What to Know When Negotiating Compensation

Nancy Bush @Invest_In_Ed

As a Finance Leader, outside of work I often get asked for advice or tips on salary. After almost thirty years in private industry I can attest to the fact that sometimes you have to get creative to earn what you deserve. Before you go envisioning Wolf of Wall Street, the answer isn’t corruption- it’s compensation. There are many things an employer can provide of value other than cash (although let’s not get carried away, cold hard cash is always a winner). So, what should you know when negotiating compensation?

First, know that compensation is a broad category, and it’s not unusual for organizations to offer the following: base cash salary, bonuses, commissions, commute reimbursement, parking reimbursement, education reimbursement, training, stock, 401(K) matches, health and wellness benefits, paid family leave, remote work, promotion potential, paid time off, and volunteer days. Some of these benefits will be more important to you than others - ranking them can help you to understand what your priorities are and develop questions that you want answered either by research or in an interview. Even air conditioning can be a huge benefit- it was outright luxurious in comparison to the farm that I worked on growing up. If there’s something else that you think a company could or should offer you, I’d love to hear it. There’s always more to learn!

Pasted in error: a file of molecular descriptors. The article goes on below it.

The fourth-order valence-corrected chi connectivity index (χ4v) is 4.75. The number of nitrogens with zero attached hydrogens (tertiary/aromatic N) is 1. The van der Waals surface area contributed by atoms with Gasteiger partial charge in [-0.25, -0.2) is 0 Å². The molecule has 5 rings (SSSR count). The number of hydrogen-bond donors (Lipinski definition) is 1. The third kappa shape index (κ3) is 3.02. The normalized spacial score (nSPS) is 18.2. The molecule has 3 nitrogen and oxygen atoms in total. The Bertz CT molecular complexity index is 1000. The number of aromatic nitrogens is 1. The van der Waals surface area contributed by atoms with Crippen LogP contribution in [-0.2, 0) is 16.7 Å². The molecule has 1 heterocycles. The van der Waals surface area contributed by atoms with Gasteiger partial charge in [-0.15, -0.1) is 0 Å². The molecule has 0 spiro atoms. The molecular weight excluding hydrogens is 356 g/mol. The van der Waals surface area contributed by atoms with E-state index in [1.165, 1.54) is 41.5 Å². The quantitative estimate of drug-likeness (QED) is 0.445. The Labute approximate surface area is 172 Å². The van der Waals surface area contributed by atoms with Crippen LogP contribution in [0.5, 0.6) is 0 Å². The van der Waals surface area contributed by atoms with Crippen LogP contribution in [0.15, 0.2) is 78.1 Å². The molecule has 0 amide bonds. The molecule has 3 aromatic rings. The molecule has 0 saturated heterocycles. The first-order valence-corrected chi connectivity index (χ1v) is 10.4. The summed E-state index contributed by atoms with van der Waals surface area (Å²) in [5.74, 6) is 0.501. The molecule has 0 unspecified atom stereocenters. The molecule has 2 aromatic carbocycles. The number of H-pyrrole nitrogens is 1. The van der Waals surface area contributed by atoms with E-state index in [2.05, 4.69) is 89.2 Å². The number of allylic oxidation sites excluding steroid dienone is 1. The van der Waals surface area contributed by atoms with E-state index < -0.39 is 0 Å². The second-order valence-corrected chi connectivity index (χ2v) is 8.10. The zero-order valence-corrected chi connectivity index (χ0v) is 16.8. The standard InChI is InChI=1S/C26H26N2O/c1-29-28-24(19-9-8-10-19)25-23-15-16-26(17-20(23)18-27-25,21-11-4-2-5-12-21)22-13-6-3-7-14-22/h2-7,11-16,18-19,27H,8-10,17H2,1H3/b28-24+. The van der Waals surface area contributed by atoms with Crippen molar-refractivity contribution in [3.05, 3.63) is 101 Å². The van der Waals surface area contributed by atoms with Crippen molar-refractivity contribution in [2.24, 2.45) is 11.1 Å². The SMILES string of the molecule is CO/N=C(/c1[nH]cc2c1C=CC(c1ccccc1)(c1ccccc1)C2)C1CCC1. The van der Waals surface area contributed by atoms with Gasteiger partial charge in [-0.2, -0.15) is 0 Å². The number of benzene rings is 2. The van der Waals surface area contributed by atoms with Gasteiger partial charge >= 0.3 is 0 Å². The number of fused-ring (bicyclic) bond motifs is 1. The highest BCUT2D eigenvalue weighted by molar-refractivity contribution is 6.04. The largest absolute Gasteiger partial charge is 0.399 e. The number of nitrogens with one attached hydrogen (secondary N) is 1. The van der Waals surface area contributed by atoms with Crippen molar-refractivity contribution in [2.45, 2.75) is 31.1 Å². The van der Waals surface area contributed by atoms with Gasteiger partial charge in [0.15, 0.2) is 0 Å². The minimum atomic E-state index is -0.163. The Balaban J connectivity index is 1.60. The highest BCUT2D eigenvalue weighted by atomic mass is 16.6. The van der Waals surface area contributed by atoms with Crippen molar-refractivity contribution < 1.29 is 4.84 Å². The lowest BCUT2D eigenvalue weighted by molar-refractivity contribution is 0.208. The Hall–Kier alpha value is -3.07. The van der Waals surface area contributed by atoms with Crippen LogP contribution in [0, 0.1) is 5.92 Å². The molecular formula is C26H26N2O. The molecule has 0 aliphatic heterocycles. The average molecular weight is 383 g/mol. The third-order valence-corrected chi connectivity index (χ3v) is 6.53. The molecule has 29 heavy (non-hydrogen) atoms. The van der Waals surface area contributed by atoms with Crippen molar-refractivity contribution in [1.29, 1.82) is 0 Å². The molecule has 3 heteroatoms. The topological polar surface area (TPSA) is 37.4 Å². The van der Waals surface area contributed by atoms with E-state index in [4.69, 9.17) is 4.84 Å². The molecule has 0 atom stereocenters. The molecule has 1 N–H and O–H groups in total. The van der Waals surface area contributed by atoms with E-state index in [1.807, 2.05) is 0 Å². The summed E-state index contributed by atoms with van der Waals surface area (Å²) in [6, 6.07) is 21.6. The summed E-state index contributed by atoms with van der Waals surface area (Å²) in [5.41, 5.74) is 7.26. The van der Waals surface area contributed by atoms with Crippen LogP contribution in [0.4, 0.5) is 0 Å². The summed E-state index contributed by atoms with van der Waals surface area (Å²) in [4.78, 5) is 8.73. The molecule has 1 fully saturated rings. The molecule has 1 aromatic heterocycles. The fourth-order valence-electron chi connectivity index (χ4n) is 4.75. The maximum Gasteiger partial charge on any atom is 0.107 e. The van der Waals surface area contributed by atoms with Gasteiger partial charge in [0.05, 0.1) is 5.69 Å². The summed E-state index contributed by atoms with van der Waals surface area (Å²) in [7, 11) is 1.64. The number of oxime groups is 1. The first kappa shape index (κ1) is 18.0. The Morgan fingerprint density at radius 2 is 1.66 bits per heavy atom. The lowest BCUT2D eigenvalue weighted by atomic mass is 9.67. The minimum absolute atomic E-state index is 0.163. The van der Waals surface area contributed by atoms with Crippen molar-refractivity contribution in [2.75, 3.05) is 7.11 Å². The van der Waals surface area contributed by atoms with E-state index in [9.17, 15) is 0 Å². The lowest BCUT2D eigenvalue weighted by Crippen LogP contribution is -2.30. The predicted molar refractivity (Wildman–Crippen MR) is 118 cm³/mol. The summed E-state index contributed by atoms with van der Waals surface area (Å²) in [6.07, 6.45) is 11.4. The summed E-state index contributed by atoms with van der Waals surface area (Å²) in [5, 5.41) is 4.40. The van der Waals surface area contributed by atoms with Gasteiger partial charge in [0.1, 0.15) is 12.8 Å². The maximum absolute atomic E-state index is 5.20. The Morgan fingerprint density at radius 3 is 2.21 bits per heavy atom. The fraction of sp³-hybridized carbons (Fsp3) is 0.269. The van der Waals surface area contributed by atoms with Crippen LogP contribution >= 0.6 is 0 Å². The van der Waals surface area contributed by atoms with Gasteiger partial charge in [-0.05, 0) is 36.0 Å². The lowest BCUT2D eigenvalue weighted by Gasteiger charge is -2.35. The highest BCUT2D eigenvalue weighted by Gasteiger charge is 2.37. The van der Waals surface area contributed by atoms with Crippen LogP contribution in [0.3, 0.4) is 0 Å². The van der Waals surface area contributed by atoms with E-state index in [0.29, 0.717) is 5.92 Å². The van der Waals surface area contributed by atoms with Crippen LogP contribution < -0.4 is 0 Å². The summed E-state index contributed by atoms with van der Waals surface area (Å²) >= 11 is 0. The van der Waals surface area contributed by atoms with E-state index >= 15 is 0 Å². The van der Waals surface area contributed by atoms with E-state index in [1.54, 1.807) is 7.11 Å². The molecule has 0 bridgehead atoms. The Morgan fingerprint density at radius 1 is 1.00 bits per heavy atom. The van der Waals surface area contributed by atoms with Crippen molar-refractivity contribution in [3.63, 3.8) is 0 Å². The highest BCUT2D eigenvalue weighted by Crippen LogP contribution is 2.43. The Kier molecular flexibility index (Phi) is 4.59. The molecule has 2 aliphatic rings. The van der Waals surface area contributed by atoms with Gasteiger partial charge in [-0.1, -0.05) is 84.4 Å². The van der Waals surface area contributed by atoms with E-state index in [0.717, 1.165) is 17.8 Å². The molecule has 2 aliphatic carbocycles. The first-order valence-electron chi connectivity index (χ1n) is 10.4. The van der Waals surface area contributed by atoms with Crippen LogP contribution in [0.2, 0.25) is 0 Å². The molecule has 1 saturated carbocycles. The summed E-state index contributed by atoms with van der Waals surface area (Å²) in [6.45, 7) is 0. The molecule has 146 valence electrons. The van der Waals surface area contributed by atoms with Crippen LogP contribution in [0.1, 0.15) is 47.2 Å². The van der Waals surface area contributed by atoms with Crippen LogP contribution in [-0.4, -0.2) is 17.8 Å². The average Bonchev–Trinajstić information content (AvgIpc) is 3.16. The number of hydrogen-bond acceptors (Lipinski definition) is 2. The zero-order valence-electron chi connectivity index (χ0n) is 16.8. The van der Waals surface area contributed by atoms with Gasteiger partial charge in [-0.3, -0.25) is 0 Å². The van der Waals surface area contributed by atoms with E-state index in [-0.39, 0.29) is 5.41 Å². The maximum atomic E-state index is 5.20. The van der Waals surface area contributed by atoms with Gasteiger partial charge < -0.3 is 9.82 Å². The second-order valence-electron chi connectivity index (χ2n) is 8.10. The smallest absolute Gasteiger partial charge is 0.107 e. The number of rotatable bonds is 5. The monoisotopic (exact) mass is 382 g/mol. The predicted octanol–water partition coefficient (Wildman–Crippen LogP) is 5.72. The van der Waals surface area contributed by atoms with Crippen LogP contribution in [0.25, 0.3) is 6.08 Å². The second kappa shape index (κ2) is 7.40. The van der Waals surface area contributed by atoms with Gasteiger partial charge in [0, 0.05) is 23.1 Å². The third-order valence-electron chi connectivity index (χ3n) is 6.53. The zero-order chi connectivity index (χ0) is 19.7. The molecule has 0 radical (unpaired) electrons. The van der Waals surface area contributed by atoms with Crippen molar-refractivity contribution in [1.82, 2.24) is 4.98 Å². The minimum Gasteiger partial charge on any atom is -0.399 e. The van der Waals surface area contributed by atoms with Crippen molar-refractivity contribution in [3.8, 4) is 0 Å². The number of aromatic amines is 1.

Speaking of learning, now that you know about these categories, go out and research them. Look up definitions, search for companies that provide these benefits, browse career pages, check out the labor and workforce development pages for various states (in case you are considering moving, this could affect your decision of a state in which to work). Learn what benefits are protected by either federal or state law (California’s site http://www.labor.ca.gov). Find out if states are looking at employers to ensure compliance with regulations. Look for studies that provide salary details. There are many job categories with salary ranges depending on a skill level. Believe me, your employer has this data internally and, if not, it’s a red flag. Find out if your friends or parents of your friends are willing to discuss these items with you. It pays to be well educated on the topic prior to considering a job with a company or pursuing advancement in a career once you are with a company. Annual raises and promotions provide opportunities for this discussion. If you become a manager in the future, it will provide you with a framework for understanding and answering questions employees may have.